Calls for Corbyn ally on Labour's ruling body to be suspended after claiming antisemitism row was invented by Jewish 'Trump fanatics'

Peter Willsman recorded saying he will 'not be lectured to' by 'some of these people in the Jewish community' and demanding rabbis provide evidence of left-wing antisemitism

Jeremy Corbyn ally, Peter Willsman, blamed 'Jewish Trump fanatics' for inventing Labour antisemitism

Labour is facing calls to suspend a member of its ruling executive after he was recorded telling a key meeting that reports of antisemitism in the party were being "made up" by Jewish "Trump fanatics".

Peter Willsman, a long-standing supporter of Jeremy Corbyn, appeared to say he would not "be lectured to" by "people in the Jewish community" who he claimed support Donald Trump.

He also said Labour should demand that nearly 70 rabbis who wrote an open letter raising concerns over left-wing antisemitism provide evidence for their claims.

The comments are believed to have been made at a meeting of Labour's National Executive Committee (NEC) earlier this month, at which the ruling body controversially voted to amend an internationally-recognised definition of antisemtism for use in the party's new code of conduct.

The Jewish Labour Movement made a formal complaint about the comments and a Jewish Labour MP called for Mr Willsman to be suspended, but he is believed to have escaped a formal disciplinary inquiry after apologising for the remarks.

Speaking during the meeting, Mr Willsman is reported to have described the 68 rabbis' claims about "severe and widespread" anti-Jewish sentiment in Labour as "simply false" and said he had never witnessed any antisemitism in the party

According to the Jewish Chronicle, which published an audio recording of the rant, he said: "Some of these people in the Jewish community support Trump. They're Trump fanatics and all the rest of it. I am not going to be lectured to by Trump fanatics making up fast information without any evidence at all.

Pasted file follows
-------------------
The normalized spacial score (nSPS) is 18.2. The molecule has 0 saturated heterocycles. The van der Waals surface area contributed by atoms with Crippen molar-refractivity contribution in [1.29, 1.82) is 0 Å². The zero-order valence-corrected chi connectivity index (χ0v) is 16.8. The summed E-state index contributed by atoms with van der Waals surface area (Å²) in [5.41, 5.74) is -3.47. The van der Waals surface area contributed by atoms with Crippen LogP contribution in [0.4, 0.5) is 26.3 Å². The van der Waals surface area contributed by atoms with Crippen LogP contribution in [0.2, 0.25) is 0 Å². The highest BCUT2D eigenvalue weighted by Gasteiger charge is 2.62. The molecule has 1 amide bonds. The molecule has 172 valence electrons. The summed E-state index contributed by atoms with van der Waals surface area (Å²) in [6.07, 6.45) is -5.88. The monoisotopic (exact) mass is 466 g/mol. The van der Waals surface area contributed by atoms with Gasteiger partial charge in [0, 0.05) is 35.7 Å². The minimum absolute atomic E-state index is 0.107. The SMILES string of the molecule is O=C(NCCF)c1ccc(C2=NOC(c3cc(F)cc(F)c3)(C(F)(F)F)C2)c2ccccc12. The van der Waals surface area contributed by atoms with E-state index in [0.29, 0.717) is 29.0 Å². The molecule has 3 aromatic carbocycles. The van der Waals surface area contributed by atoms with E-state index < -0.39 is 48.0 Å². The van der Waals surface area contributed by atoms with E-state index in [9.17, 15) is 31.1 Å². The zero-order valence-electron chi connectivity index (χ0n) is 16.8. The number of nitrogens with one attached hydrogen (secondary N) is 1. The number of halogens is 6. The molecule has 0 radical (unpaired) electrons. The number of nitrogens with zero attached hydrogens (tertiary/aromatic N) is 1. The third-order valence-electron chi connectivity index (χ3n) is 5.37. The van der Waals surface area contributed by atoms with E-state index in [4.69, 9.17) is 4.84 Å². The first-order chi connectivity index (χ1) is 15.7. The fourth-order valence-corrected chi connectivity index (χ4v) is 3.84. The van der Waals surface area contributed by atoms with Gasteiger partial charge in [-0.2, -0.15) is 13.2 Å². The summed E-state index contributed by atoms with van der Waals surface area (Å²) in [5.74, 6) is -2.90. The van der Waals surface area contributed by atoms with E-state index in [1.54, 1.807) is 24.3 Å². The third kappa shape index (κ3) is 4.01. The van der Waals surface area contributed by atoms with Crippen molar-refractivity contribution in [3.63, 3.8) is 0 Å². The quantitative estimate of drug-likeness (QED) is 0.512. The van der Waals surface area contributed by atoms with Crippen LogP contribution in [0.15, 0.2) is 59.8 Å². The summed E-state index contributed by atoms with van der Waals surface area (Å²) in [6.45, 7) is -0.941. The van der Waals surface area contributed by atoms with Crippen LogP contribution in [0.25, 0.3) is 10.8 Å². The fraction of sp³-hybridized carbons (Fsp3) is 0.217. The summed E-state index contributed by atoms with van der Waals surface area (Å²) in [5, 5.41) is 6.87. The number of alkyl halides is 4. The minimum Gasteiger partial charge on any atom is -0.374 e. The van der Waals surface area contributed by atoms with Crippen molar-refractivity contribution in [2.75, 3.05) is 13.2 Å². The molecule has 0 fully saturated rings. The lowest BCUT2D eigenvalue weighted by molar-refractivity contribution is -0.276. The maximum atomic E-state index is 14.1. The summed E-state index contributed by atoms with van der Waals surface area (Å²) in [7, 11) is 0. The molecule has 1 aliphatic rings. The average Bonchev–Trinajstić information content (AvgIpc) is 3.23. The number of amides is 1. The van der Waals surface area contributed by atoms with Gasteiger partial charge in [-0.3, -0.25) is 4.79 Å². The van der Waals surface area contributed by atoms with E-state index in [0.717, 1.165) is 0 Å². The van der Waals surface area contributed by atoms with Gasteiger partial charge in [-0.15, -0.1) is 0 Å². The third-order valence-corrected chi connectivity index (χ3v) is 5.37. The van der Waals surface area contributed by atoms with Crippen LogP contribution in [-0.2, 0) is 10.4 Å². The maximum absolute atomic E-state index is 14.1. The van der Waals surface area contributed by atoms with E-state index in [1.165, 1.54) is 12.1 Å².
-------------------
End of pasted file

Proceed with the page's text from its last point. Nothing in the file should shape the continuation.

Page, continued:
"So I think we should ask the 70 rabbis: where is your evidence of severe and widespread antisemitism in this party?"

The recording begins with him appearing to question the authenticity of antisemitic comments posted online, saying: "They can falsify social media very easily."

Later on, he can be heard angrily asking members of the NEC to raise their hands if they have ever witnessed antisemitism in the Labour Party.

When several appear to have done so, he says: "I'm amazed. I've certainly never seen any."

Labour MP Luciana Berger, the parliamentary chair of the Jewish Labour Movement (JLM), demanded that the party suspend Mr Willsman pending the outcome of a formal investigation.

She said: "Anyone listening to this recording will be appalled to hear the venom and fury directed by Mr Willsman at the British Jewish community.

"That he accuses the Jewish community of falsifying social media and being 'Trump fanatics' in order to deny the serious concerns of 68 rabbis beggars belief."

She added: "Mr Willsman only has to take a look at his NEC papers or the many recent press reports to see evidence of antisemitism in the Labour Party.

"In the past week alone two Labour councillors have been suspended and the party have confirmed that 252 people are being investigated for the comments they’ve made online directed at Dame Margaret Hodge MP.

"Now an accurate record of this diatribe has been identified the party should urgently conduct a formal investigation of this conduct and suspend him today."

In response to their complaint, Jennie Formby, Labour's general secretary, told JLM she had written to Mr Willsman "reminding him about the high standard of conduct we expect from all members - particularly those serving on the party's governing body".

She added: "I have made clear any repetition of similar conduct is likely to result in formal disciplinary action."

Mr Willsman is currently seeking re-election to the NEC as part of a slate of nine left-wing candidates who are calling themselves the "JC 9" in reference to their support for Mr Corbyn.

Margaret Hodge speaks about being on the receiving end of antisemitism as a Labour MP

In his apology, he said: “At the NEC... I spoke in support of the decision to confirm the adoption of the code of conduct on antisemitism and to reopen development of the code in consultation with Jewish community organisations.

"Not all of what I said has been accurately reported.

"But I accept that what I did say, and the way I said it, fell short of the requirement, which I accept, for discussions of contentious issues to be conducted in a fully civil and respectful way.

"I deeply apologise for any offence caused to those present and those to whom my remarks were reported."​

The row over anti-Jewish abuse in Labour has deepened in recent weeks after the party decided not to replicate the full International Holocaust Remembrance Alliance (IHRA) definition of antisemitism in its new code of conduct.

It has not directly incorporated four of the IHRA's examples of antisemitism that relate to criticism of Israel, such as suggesting Jews are more loyal to the Jewish state than their home country, or comparing Israeli policies to those of the Nazis.

The Labour leadership insists its code of conduct goes further than the IHRA definition and says the four examples that were not directly adopted have been incorporated elsewhere in the document.

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